I now have more than 6 million stem cells ready for my transplant. It turns out my guess was pretty accurate on Monday—I had 3 million and change—and I had to go back Tuesday to have more stem cells collected.
So I had some grilled cheese and set off for Manhattan, but not without completely forgetting the Neupogen injections. I came home, took my shots and then rushed to the stem cell collection room. It was a full house, with all the beds taken, so I had to wait to get hooked up. Then my platelets were low, so I couldn’t get a heparin injection, which apparently moves things along. So this collection took a little more than five hours, and I was given heparin at the end.
I also got some yogurt to keep my calcium levels up, and the nurses shared some of their candy with me. It’s a pretty happy place, considering your blood is being drawn out, spun around and put back in for hours. The only painful part is waiting, and the nurses do their best to make that painless.
I plugged my laptop in and did some work, but I felt as if I was moving at a snail’s pace. A nurse explained that the Neopogen boosts white blood cell production, and the bone marrow is so focused on that that it lets other stuff slide — like platelets for clotting and red blood cells.
That explains why I’d been so sleepy. On Monday, I came home took a nap, and then went to bed early and slept for 10 hours. I woke up Tuesday refreshed but by hour three, I couldn’t work anymore and decided to read, and then I slept for at least an hour.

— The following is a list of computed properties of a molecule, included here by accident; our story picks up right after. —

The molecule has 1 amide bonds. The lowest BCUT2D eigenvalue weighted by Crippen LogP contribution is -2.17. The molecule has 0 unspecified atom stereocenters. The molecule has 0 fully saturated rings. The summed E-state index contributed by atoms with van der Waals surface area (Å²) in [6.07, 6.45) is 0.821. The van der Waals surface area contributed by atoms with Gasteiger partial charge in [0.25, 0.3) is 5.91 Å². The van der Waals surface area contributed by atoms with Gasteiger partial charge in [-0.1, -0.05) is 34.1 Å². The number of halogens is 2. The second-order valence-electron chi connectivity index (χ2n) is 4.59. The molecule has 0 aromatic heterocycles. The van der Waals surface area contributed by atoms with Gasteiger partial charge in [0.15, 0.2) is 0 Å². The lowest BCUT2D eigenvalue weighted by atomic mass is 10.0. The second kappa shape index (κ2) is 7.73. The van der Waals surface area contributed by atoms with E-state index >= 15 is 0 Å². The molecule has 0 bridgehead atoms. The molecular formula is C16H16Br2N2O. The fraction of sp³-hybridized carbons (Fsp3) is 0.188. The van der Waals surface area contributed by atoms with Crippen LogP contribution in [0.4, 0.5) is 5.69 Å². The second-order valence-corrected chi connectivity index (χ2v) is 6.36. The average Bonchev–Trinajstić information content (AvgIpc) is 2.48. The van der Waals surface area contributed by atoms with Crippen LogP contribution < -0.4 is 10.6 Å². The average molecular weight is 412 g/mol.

A social worker from the hospital also came by to see if I had any questions and to make sure I would have adequate care after the transplant. I was a little sleepy, so I feel as if I didn’t have any good questions. Also, my appointment list just had a name on Monday, and I didn’t check to see who I’d be seeing. So I’d gone to my dental appointment ready to discuss my feelings. (I know my regular dentist, so I guess I can discuss my concerns with her if I would like both a check-up and to talk about my well-being.) Most of my questions were answered by the online session last week with a transplant doctor and a volunteer who talked about going through an autologous stem cell transplant for Hodgkin’s lymphoma.
TMI alert: Whenever I blow my nose, my right nostril often produces blood. It’s happened after both ICE treatments and the doctors said since my platelets are low, I’m prone to bleeding. To add injury to this insult, while I was wiping up the dried blood from under my nose, it must have cut my skin, so I now have a very visible cut under my right nostril. It now beats my most stupid injury surpassing the time I chipped my tooth while drinking a fancy Bloody Mary. (Felled by an olive pit.)
I still have a giant, swollen monster arm. I’m worried that once my platelet counts go up, it might just burst open. I assume that’s never happened. In the meantime, I will continue to smell like menthol patches and not bend my arm.